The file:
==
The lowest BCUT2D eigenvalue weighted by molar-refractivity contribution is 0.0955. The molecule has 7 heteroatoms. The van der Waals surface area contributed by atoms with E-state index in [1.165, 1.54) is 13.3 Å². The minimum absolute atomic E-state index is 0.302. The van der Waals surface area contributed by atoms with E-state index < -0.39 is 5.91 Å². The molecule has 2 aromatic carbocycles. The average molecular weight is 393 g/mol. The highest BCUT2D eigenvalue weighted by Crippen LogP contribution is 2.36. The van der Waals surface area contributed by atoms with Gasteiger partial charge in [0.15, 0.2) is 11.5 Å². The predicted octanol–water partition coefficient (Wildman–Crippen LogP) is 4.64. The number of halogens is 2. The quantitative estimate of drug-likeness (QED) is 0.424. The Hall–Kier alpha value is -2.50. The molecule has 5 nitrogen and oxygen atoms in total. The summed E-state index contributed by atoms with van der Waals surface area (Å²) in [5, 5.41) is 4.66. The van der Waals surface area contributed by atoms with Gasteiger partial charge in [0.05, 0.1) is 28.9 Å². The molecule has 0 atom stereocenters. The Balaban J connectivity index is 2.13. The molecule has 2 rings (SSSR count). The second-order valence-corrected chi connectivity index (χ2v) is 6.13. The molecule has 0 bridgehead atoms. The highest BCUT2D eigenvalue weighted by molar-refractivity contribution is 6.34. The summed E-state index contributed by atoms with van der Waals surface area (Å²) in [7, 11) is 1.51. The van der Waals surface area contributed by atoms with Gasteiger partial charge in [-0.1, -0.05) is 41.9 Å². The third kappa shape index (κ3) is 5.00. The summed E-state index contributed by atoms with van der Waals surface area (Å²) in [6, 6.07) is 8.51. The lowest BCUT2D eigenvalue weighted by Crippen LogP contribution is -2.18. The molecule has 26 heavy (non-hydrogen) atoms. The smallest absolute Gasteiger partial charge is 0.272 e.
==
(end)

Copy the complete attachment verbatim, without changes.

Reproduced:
The lowest BCUT2D eigenvalue weighted by molar-refractivity contribution is 0.0955. The molecule has 7 heteroatoms. The van der Waals surface area contributed by atoms with E-state index in [1.165, 1.54) is 13.3 Å². The minimum absolute atomic E-state index is 0.302. The van der Waals surface area contributed by atoms with E-state index < -0.39 is 5.91 Å². The molecule has 2 aromatic carbocycles. The average molecular weight is 393 g/mol. The highest BCUT2D eigenvalue weighted by Crippen LogP contribution is 2.36. The van der Waals surface area contributed by atoms with Gasteiger partial charge in [0.15, 0.2) is 11.5 Å². The predicted octanol–water partition coefficient (Wildman–Crippen LogP) is 4.64. The number of halogens is 2. The quantitative estimate of drug-likeness (QED) is 0.424. The Hall–Kier alpha value is -2.50. The molecule has 5 nitrogen and oxygen atoms in total. The summed E-state index contributed by atoms with van der Waals surface area (Å²) in [5, 5.41) is 4.66. The van der Waals surface area contributed by atoms with Gasteiger partial charge in [0.05, 0.1) is 28.9 Å². The molecule has 0 atom stereocenters. The Balaban J connectivity index is 2.13. The molecule has 2 rings (SSSR count). The second-order valence-corrected chi connectivity index (χ2v) is 6.13. The molecule has 0 bridgehead atoms. The highest BCUT2D eigenvalue weighted by molar-refractivity contribution is 6.34. The summed E-state index contributed by atoms with van der Waals surface area (Å²) in [7, 11) is 1.51. The van der Waals surface area contributed by atoms with Gasteiger partial charge in [-0.1, -0.05) is 41.9 Å². The third kappa shape index (κ3) is 5.00. The summed E-state index contributed by atoms with van der Waals surface area (Å²) in [6, 6.07) is 8.51. The lowest BCUT2D eigenvalue weighted by Crippen LogP contribution is -2.18. The molecule has 26 heavy (non-hydrogen) atoms. The smallest absolute Gasteiger partial charge is 0.272 e.